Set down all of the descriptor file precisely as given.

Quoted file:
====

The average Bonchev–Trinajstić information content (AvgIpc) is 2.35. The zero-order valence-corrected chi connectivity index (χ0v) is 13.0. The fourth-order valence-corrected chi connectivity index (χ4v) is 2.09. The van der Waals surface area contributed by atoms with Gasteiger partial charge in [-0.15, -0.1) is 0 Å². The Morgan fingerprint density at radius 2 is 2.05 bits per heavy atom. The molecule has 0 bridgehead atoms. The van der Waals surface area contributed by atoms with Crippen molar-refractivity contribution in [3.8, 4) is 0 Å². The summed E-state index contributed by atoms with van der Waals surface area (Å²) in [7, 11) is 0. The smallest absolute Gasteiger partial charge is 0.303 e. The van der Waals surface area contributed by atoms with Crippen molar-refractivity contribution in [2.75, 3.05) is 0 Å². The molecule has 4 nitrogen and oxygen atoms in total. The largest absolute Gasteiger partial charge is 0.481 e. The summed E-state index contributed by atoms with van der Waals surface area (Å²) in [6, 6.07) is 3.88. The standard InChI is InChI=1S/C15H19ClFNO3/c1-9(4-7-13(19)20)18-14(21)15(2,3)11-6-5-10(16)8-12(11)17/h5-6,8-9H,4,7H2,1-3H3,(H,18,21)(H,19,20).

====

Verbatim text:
The average Bonchev–Trinajstić information content (AvgIpc) is 2.35. The zero-order valence-corrected chi connectivity index (χ0v) is 13.0. The fourth-order valence-corrected chi connectivity index (χ4v) is 2.09. The van der Waals surface area contributed by atoms with Gasteiger partial charge in [-0.15, -0.1) is 0 Å². The Morgan fingerprint density at radius 2 is 2.05 bits per heavy atom. The molecule has 0 bridgehead atoms. The van der Waals surface area contributed by atoms with Crippen molar-refractivity contribution in [3.8, 4) is 0 Å². The summed E-state index contributed by atoms with van der Waals surface area (Å²) in [7, 11) is 0. The smallest absolute Gasteiger partial charge is 0.303 e. The van der Waals surface area contributed by atoms with Crippen molar-refractivity contribution in [2.75, 3.05) is 0 Å². The molecule has 4 nitrogen and oxygen atoms in total. The largest absolute Gasteiger partial charge is 0.481 e. The summed E-state index contributed by atoms with van der Waals surface area (Å²) in [6, 6.07) is 3.88. The standard InChI is InChI=1S/C15H19ClFNO3/c1-9(4-7-13(19)20)18-14(21)15(2,3)11-6-5-10(16)8-12(11)17/h5-6,8-9H,4,7H2,1-3H3,(H,18,21)(H,19,20).